Entrepreneurial Partner's Party Gets Boffo Results

Cocktail parties make for great networkingRemember the entrepreneurial partner at the megafirm who wantedth to throw a networking cocktail party, but got no support from his partners or marketing department? 

He proceeded on his own and got great results:

  • Number of attendees: 100 out of an invitation list of 450.
  • Out of pocket costs: $7500 including invitations and gift bags.
  • Hours spent in preparation: About 25 hours over 3 months.  "10 to scrub my contacts and flag all the right people to invite, then check and recheck.  5 for the gift bags.  5 for invitations.  5 for miscellaneous. The next time I do this, it should take much less time.  I might do four smaller parties instead of one big one," he said.

He wrote me:

The party was a huge success. The head of my group was quite impressed with the turnout and the schmoozing opportunities.  Our associates loved it, because they got social time with people who they’ve only met on the phone.   That turned out to be an unexpected but really significant benefit.  I will not be surprised if we do some department cocktail parties going forward, though no one is really talking about it yet.

I spoke with just about every guest at least briefly, and 50 (in groups or individually) more in depth.  Of those 50, I’d say 10 or 20 were clients and the same number were referral sources.

We had a good turnout of clients and client types.  A few too many broker, consultant and vendor types, but that’s the price of the invitation list I used.  Even those relationships are important and I value them, though.

Lots of people made great connections and reconnections.  For example, one guy I invited turned out to have gone to nursery school with another guest.  Everyone had an incredibly warm feeling about the whole thing, and there was a buzz at the party talking about me, which was great.  Lots of follow-through thank yous and calls, etc.  Quite a few people thanked me for having had the brilliant insight that one could do a party like this during a month other than December.

The next question is: what’s the best way to follow through, stay in touch, and keep building the 100 relationships that I’ve just built a little bit through my party?  I suppose one could set up a lot of lunches, but one of the goals of the party was to take the place of a lot of lunches (which I find very tedious to set up and then reschedule 17 times).  But if not lunches, then what?


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Thom Singer - April 29, 2007 5:46 PM


I have enjoyed following the posts that lead up to your friend's party. I knew all along that it would be a HUGE success and that those from his firm would love the event. These types of client/referral source get togethers always have long term benefits. Shame on his firm for not picking up the tab (it is not too late, the head of his section could still do the classy thing and give him $7500 with a strong public "THANK YOU" for his efforts to promote the image of their law practice!!!)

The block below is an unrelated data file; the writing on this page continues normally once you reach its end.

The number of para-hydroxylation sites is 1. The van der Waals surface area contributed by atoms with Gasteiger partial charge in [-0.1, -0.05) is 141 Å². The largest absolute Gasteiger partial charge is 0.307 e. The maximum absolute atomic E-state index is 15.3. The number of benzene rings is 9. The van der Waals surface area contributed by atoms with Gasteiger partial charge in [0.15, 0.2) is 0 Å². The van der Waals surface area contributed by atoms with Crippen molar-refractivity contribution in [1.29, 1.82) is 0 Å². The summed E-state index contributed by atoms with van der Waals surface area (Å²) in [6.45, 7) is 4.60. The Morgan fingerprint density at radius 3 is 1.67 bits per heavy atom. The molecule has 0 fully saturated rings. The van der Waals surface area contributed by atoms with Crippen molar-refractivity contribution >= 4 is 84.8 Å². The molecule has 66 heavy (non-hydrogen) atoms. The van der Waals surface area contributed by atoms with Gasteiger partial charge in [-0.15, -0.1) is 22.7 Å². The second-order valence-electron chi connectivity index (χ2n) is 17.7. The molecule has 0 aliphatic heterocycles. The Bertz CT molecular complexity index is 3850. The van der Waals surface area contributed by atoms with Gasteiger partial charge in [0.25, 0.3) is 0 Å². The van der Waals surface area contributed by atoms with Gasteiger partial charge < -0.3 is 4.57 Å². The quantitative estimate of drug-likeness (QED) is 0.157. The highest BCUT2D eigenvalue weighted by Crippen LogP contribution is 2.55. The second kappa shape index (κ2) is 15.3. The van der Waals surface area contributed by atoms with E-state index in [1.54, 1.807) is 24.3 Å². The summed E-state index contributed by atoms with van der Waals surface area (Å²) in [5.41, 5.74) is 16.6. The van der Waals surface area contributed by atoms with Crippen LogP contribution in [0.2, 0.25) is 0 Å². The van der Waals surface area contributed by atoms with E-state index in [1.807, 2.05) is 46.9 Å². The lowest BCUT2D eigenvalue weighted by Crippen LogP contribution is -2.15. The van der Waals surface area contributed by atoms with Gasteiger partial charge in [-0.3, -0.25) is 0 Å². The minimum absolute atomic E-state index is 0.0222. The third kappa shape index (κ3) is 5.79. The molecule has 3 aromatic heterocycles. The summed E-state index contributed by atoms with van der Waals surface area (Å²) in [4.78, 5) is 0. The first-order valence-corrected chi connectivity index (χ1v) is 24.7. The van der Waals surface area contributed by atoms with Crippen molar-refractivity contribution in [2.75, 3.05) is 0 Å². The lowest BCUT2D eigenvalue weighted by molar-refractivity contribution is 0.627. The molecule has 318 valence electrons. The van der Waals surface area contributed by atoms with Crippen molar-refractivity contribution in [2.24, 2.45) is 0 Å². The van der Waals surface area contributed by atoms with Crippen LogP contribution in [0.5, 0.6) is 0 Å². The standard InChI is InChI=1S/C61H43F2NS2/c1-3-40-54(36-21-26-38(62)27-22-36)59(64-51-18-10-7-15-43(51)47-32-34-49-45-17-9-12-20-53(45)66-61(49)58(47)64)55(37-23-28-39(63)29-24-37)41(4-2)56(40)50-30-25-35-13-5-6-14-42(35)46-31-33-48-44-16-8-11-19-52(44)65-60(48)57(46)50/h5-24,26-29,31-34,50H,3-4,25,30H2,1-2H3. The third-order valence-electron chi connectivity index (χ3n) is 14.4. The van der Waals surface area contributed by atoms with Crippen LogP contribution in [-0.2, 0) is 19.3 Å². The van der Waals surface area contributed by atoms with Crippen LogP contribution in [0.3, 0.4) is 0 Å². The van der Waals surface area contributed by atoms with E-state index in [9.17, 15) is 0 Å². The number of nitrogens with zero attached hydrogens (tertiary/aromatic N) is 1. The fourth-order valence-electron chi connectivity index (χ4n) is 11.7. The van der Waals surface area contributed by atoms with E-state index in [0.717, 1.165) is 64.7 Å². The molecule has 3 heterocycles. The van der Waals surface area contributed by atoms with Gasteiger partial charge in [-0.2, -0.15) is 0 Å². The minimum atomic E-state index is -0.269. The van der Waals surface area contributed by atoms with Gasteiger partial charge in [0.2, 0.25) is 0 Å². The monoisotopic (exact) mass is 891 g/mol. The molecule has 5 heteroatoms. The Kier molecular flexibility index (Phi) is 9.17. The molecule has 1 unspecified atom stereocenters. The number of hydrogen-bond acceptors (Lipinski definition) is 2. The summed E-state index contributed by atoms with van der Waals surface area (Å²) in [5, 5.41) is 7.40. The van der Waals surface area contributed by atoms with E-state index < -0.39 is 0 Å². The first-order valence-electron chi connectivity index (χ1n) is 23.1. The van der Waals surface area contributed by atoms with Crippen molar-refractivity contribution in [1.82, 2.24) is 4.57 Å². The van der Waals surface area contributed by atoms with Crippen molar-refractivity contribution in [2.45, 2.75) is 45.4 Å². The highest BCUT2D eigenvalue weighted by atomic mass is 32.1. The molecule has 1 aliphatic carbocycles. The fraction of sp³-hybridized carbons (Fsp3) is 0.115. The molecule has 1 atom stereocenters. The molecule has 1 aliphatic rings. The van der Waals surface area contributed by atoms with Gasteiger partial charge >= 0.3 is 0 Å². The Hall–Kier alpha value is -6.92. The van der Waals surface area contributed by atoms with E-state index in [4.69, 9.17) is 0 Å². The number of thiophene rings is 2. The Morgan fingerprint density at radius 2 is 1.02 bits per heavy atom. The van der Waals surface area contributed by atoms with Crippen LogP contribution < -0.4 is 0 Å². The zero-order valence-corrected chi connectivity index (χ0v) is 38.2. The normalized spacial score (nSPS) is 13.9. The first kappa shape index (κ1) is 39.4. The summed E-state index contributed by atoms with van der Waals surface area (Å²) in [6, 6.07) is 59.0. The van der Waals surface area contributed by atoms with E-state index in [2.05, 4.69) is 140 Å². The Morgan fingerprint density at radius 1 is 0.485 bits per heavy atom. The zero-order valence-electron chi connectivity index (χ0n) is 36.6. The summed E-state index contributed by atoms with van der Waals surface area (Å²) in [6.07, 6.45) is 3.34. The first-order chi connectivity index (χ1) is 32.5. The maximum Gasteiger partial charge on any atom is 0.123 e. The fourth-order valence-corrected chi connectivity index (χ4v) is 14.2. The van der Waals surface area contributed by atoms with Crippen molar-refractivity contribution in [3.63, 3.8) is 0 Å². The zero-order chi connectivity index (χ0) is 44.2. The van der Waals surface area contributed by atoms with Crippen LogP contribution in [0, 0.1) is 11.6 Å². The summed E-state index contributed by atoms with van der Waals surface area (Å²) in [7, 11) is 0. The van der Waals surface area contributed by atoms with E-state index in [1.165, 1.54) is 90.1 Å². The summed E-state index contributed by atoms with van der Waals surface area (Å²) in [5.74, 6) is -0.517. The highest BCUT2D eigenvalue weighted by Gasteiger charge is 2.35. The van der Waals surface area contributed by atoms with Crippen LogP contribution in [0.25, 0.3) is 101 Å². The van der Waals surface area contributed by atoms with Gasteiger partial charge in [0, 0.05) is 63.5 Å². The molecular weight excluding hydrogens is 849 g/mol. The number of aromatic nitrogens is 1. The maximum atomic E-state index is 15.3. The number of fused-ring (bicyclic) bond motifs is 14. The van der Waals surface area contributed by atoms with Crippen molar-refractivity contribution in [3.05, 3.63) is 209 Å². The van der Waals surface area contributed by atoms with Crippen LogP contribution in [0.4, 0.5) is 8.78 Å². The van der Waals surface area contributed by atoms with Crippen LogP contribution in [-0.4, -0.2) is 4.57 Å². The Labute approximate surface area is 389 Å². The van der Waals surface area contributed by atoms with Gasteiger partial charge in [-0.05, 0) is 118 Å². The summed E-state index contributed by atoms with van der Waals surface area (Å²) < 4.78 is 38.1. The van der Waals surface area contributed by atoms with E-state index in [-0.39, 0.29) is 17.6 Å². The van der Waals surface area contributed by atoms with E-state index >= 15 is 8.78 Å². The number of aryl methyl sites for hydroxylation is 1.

To Larry's secret friend - Your are in a class above many in your profession. I praise and admire you for having the gumption to host the party on your own. One day your firm will scratch their head when you get a big offer from a competitor and move your practice to a firm that understands the importance of touching clients with more than just a bill.

As for follow up, you need to reach out differently to each of your guests, based on your existing relationships. With some you can send an email, others a hand written note, some a phone call and others still with a lunch. In each case, let them know that you appreciate them coming to the party and that you appreciate having them as part of your life. Yes, that is 100 people you need to reach out to...but they were the 100 out of 450 who showed they value you by attending your party.

Keep up the good work.


Bill Crooks - April 30, 2007 9:37 AM

great follow up to this would be how your partner friend plans on specifically following up to the individuals at the event. How will he utilize the touch points and select key conversation points made with a few of his top clients during the event? Will he send a card with the paintings on it and a hand written note specifically asking for an opportunity to have a discussion about a key trend or topic that they might have discussed? Will he then track the results of the opportunities uncovered with additional billing figures in the months ahead and then send those same "skeptical" partners and marketing department members a report tracking the additional business? It would be interesting to check in for their response to his report a few months from now

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